You know what else comes with warm weather?  Visitors!  We’re preparing our summer schedule and are excited to welcome several friends, old and new.  The boys and our team are going to get so much love and encouragement in the warm summer months!

I’m super excited to have all the visitors too.  I’m excited for English conversations and the joy that comes from seeing our boys through the eyes of others.  It’s a lot of work to host people, but it’s also refreshing, encouraging, and just plain fun. Guess what else gets me excited for visitors?  All the stuff we have them carry over to us from the US!  I’ve been out of brown sugar for over a month and my baking is SUFFERING. Peanut butter and chicken flavored Better Than Bouillon have also been sorely missed. I’m filling my Amazon cart in preparation. Yes, we totally and unashamedly use our visitors as pack mules. Come on, summer! Hehe

The kids are all doing really well.  In a couple of weeks we’ll have Spring Break, and then they only have like 2 more months of school!  I can’t even imagine the feeling of accomplishment they will have when they walk out the doors of school on that last day.  We are so close to completing a full year of Ukrainian school!!  There have been many good days, and also many days when we have all been in tears, ready to throw in the towel.  Many days of wondering if it is worth it, but as we round the final corner I think we are all seeing that it has totally been worth the blood, sweat, and tears.  The kids’ language has grown by leaps and bounds.  They never could have grown like that just here at home.  I am so incredibly proud of them.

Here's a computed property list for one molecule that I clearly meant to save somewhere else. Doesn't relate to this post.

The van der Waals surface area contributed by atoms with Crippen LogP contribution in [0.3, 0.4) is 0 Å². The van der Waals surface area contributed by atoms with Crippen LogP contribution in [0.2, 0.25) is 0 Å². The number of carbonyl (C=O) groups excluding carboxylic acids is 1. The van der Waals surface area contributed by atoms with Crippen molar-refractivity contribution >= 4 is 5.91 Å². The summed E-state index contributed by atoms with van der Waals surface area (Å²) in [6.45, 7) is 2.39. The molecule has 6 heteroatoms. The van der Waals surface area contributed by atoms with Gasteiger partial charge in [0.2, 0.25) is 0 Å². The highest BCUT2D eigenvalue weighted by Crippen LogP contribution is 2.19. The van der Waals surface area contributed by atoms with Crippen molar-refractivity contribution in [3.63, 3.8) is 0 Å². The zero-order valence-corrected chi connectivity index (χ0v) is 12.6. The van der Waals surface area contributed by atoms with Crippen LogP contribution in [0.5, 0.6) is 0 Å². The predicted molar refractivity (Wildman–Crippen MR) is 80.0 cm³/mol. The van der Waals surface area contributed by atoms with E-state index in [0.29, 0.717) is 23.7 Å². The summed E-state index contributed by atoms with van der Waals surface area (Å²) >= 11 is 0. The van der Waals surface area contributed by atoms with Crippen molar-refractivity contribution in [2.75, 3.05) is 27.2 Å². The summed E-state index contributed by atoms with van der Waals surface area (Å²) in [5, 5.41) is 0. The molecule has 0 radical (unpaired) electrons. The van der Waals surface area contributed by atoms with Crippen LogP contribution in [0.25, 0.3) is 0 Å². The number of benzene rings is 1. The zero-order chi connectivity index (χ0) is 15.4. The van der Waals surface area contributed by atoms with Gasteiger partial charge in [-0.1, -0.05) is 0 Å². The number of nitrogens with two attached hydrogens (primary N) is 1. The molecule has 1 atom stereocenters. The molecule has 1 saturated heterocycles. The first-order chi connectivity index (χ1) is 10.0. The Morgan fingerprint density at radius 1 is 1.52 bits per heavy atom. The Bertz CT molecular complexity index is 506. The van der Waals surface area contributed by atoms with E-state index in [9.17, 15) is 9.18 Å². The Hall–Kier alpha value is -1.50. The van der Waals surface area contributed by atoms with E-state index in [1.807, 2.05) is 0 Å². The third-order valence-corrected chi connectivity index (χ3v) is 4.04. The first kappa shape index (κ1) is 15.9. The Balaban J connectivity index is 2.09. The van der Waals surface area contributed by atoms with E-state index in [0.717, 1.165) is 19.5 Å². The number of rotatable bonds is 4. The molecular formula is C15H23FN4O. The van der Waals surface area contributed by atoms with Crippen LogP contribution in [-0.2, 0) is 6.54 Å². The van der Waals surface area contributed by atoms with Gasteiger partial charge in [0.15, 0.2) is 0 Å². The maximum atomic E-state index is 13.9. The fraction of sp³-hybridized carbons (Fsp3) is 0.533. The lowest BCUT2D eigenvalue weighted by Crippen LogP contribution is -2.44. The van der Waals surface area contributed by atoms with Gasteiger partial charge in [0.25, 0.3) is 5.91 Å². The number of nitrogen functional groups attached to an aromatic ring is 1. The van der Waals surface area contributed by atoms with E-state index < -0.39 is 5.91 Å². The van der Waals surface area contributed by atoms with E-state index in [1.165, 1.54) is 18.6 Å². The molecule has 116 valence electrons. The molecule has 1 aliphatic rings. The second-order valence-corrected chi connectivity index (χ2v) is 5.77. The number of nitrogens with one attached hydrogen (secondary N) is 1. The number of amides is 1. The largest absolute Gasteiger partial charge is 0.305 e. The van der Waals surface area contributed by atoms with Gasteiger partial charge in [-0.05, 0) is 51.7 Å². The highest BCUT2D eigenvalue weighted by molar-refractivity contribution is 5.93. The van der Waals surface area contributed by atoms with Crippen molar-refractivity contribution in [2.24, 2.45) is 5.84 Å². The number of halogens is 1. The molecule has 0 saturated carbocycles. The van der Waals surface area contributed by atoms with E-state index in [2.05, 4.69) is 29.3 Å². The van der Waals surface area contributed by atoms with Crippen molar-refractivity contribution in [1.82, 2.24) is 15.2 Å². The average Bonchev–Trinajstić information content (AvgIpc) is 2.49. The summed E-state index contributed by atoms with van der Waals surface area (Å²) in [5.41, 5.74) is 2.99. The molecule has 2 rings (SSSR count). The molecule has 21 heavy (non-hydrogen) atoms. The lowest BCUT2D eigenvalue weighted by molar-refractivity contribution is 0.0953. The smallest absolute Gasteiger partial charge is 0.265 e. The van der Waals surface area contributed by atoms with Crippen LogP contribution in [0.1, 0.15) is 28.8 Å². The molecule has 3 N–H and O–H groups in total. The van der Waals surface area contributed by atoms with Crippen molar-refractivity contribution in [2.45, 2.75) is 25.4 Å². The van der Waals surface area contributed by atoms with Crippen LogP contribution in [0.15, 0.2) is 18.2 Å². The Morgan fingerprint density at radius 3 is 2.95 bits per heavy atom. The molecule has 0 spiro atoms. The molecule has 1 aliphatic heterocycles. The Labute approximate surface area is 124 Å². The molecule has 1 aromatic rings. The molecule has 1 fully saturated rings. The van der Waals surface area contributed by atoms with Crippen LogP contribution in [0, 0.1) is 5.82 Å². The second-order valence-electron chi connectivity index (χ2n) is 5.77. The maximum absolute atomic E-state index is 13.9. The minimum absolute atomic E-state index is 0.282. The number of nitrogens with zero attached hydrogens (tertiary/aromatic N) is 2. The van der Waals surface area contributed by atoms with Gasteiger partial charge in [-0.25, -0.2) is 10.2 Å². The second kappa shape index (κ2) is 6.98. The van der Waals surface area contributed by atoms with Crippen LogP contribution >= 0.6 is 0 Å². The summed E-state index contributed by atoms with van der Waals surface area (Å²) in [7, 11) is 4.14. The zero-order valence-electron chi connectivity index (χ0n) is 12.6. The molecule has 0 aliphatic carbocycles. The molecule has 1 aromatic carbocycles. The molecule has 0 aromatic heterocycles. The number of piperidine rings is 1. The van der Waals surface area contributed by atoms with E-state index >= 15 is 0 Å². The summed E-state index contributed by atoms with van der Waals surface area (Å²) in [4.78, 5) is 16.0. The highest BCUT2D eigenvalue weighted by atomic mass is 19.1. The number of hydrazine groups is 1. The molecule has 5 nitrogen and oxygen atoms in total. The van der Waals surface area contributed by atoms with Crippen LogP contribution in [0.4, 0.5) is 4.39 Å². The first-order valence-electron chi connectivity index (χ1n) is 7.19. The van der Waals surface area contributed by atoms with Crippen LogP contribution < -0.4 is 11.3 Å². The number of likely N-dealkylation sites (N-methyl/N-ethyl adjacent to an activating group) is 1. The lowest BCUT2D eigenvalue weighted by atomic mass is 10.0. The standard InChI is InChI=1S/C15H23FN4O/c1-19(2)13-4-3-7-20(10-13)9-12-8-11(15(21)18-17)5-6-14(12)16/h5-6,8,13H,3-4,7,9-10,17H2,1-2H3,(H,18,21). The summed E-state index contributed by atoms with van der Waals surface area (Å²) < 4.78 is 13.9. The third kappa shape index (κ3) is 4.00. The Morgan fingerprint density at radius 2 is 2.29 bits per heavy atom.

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It is totally NOT ice cream weather, but we got a little excited about the sunshine.

Yesterday we were at the hospital getting Addy, Ez, and Hava mandatory check-ups for school and I realized that I have started to rely on their ears when we are out and about.  I tell everyone to listen, and if I don’t catch what was said, most likely one of them will.  It’s awesome!  All communication outside the home used to fall on Jed and me completely, but now the kids can understand for themselves, and actually, truth be told, they have much better comprehension than I do at this point. Grrrr… the competitive side of me hates that!  But, I love that they can communicate and function so well in society.  That was our hope in sending them to school.

So, here’s to dry feet, American pack mules friends, and Spring Break.  The snow is gone, the sun is out, Brian Adams radio is playing (again, don’t judge), and my heart is full.  Happy Tuesday to our friends near and far!  BeLOVE[d].

 

PS: You will not believe this! I was typing this post when I had to pause to go get Seth from kindergarten.  On the way home we stopped at the post office and guess what was waiting for us???

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Our wonderful Tom and Emma sent us a package with brown sugar, Better Than Bouillon, peanut butter, jalapeños and many other special treats. OMG. Can you believe that timing?  THANK YOU Tom and Emma.  We love you!

 

 

 

 

 

Frozen Cats, Injuries, and Parenting Wins

I’m sitting here at the table in a super quiet moment.  Ooooh I love it.  I’m debating getting up and making a cup o’ coffee, but I’m too afraid to disturb the moment. So, I’ll probably just stay put.